Click here for more information on Hidrellez.

May 6 *St George's Day
Although Apr 23 is usually considered St George's Day, Eastern Christians prefer this date. It's again a day for going outside. Serbs rise early, before dawn and go out into the woods to bring back flowers and green for decorating homes, schools and meeting halls. It's considered a hinge day (just like Beltane), and the start of the swimming season.

On this day Bulgarians used to smear their doorjambs with fresh lamb's blood as a charm against sickness and evil, which suggests the older custom that underlies the story of Passover and may be related to a feast of shepherds in the spring. Especially since in Bulgaria it is on this day that farmers ask St George to send them an even bigger lamb, promising to use it in the ceremony the next year.

In Russia, this day is especially connected with soldiers, as is St George.

Rufus, Anneli, The World Holiday Book, Harper San Francisco 1994
Blackburn, Bonnie and Leofranc Holford-Strevens, Oxford Companion to the Year, Oxford University Press 1999

Flag of Mexico
Flag of Mexico

May 8 Furry Dance
There are several explanations for the derivation of the word Furry, for instance, that it derives from Flora, the Roman goddess (see Apr 28) or from the word for fire? But most likely it comes from the Latin word for fair (feria). It is the name given to the Beltane-like festival celebrated in Helston Cornwall, and featuring decorating with greenery, dancing and singing. It is one of the oldest communal Spring festivals in Great Britain, celebrated for centuries.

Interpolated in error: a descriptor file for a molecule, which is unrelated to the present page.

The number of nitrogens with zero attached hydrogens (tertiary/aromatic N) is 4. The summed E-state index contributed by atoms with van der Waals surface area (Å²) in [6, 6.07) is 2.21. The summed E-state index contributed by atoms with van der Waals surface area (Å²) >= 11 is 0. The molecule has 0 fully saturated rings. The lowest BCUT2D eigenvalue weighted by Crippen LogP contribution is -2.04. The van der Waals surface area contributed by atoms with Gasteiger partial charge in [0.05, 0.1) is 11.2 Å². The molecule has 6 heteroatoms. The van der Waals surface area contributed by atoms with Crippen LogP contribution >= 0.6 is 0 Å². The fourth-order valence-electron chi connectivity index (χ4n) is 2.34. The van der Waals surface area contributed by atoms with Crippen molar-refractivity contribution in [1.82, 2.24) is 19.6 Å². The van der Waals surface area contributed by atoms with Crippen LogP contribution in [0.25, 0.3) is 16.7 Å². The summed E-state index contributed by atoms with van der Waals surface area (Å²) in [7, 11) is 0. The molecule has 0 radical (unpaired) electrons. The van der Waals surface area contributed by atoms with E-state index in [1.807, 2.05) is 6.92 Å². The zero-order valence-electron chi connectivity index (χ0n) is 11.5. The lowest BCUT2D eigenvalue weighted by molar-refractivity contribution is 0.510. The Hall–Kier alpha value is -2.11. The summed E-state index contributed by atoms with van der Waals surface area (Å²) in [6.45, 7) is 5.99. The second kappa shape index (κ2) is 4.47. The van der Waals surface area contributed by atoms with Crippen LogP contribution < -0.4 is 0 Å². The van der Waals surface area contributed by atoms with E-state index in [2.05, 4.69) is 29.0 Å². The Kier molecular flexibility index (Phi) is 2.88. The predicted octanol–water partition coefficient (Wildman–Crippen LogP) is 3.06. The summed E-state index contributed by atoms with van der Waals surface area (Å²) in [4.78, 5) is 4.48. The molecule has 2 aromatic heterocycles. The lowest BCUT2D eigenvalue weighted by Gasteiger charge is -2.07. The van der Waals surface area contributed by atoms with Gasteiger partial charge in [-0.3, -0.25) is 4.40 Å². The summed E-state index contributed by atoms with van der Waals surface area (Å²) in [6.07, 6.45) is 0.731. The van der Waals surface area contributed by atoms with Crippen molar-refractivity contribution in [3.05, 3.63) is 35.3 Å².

On May 1st, there is a preliminary event, with music in the morning and night, and spontaneous dancing by children. The festival on May 8th, has a formal structure. There is an Early Morning Dance at 7 am (getting up early is always a feature of May Day rituals) and like most of these early morning rituals is celebrated by the young people, who all wear lilies-of-the-valley (also the flower of May Day in France). Other young people are out in the woods gathering green branches. There is a procession with young men dressed as St Michael, St George, Robin Hood and his men, who sing an ancient song, welcoming the Summer. At ten o'clock children, dressed in white and wearing lilies of the valley, dance. At noon, there is another dance led by the Mayor in his official regalia, and followed by men and women in couples, the men in top hats and morning coats, the women in summer dresses. They dance through the main streets and in and out of all the gardens, shops and houses. There is another dance at 5 pm, which visitors can join, so that the whole town is dancing. In earlier times, there was also a ball at night.